The COVID-19 pandemic has led to the resurgence of one of the most important forms of entertainment in Latin America: radionovelas. In Colombia, this phenomenon had not been seen for more than three decades when, after a nationwide drought forced the Government to impose power cuts at night, families gathered between candle lights and the stories told by the broadcasters.
Fast forward thirty years, the pandemic has caused three essential shifts: first, people are spending a lot more time at home. Second, many cultural and artistic activities became just impossible because of the virus. Lastly, in many places in Latin America, people are returning to remote areas — either running away from the virus or just looking to be closer to their loved ones.
Here is a selection of Radionovelas you can listen to in Colombia, Peru, and Argentina:
Las bestias invisibles
Las bestias invisibles (The invisible beasts) tells the thriller story of a high school classroom in Colombia that seems to get trapped in a school shooting. The literature teacher — performed by Juan Sebastián Aragón, whom some of you might remember as Armando Navarro, in Pasión de Gavilanes — askes his students to hide in the closet and wait there until things calm down.
As students wait for the danger to pass outside the closet, their own inner monsters begin to emerge, making the inside increasingly difficult.
The story, written by Mauricio Arévalo, began as a theatre play premiered in 2018 and brought to cinema format shortly after. As the pandemic hindered the movie production project, Arévalo reframed it through the podcast and radionovela format.
Still, he is not entirely comfortable using the word “radionovela,” he explained through a voice message when asked for this piece. The “radionovelas,” as our abuelas knew them, are audible versions of “telenovelas,” where melodrama is a quintessential characteristic.
Only the first two chapters have been released and can be found in every podcast platform.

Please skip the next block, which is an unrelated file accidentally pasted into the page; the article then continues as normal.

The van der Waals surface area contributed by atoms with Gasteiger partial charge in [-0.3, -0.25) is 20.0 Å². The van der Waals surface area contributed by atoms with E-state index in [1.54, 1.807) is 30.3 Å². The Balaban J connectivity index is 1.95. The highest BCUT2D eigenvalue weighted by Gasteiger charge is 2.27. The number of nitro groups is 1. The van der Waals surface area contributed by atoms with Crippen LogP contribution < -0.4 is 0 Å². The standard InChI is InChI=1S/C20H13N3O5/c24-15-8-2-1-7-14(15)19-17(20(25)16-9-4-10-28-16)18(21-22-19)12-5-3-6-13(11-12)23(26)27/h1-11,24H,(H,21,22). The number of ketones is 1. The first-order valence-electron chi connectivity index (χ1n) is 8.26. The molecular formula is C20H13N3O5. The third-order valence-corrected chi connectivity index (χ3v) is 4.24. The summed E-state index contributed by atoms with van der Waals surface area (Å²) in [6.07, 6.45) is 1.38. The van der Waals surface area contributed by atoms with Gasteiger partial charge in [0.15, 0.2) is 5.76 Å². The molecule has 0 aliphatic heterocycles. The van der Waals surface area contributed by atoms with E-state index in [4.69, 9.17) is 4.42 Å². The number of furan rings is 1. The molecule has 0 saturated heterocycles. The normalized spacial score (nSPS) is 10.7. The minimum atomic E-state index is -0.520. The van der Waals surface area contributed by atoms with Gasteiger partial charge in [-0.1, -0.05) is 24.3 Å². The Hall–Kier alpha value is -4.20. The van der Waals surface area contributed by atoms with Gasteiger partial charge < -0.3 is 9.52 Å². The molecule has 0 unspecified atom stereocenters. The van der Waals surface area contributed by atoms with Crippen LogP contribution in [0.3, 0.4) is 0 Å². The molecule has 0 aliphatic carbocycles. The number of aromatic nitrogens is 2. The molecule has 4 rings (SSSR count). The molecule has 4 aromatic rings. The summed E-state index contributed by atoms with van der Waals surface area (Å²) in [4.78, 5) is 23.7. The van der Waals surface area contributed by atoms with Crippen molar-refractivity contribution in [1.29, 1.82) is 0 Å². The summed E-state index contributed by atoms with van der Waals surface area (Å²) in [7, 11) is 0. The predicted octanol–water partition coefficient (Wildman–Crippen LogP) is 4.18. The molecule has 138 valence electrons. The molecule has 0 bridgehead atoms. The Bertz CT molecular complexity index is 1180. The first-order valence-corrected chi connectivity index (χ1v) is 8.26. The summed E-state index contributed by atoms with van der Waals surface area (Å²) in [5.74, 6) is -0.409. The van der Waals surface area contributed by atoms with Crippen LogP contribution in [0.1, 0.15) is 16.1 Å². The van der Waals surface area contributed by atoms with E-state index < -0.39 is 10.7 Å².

Yo confieso is the first radionovela made by a newspaper in Latin America. It was created by the culture section of El Espectador and released the 28th of March, just a few days after the Colombian quarantine began.
Written by Fernando Araújo Vélez and interpreted by the newspaper’s journalists, it tells the story of Andrés Eugenio Santacruz, a priest that confesses how he fell for the temptations of sin. We later learn his body lay among those of the victims of la Toma del Palacio de Justicia.
As it’s categorized in the Colombian history books, La Toma del Palacio de Justicia is one of the most painful chapters of our historical memory. On the 6th of November, 1985, the Palace of Justice in Bogotá was kidnaped by a group member of the M-19.
The guerrilla made at least 350 people hostages between Justices, advisers, visitors, and employees. Twenty-seven hours later, 98 people had died either by shotguns or the fire that consumed the building. Eleven people left the Palace, removed by the Colombian Army, but were never seen again. To the date, 6 of them are still missing.
Sobreviviendo con esperanza
Sobreviviendo con esperanza is a radionovela winner of the Peruvian Ministry of Production prize and yet to be released. It tells Gladys’s story, a young woman who had migrated from Puno to Lima, but due to the COVID–19 pandemic, she was forced to return.
This radionovela is narrated in Quechua and Aimara, two Indigenous languages widely spoken in the continent.
When the pandemic began, hundreds of people returned to their communities of origin, as Gladys in Sobreviviendo con esperanza. However, no one cared about how they adapted. In this story, Gladys will be depicted as she meets again with the people she had left behind.
Amor de cuarentena
This is the radionovela with the most innovative format, one we have all experienced, one way or another. At any given moment in our lives, we have all either sent or received a WhatsApp message saying, “I miss you.” However, using that to do art is an entirely different story.
Amor de cuarentena (Quarantine Love) is a radionovela or radioteatro monologue in which an actor or actress will speak to your ear about your past love story. For two weeks, every day, you will receive voice messages, songs, and pictures with clues of a long-gone affair you will have to bring together in your mind.
The casting includes some of the best Argentinian actors of the moment: Dolores Fonzi, Jorge Marrale, Cecilia Roth, Leonardo Sbaraglia, and Camila Sosa Villada, who is also famous for being the author of Las malas, a novel ranked as one of the best books written in Spanish in the last century.
As the audience of this unusual format, you will choose from whom you would like to receive the messages.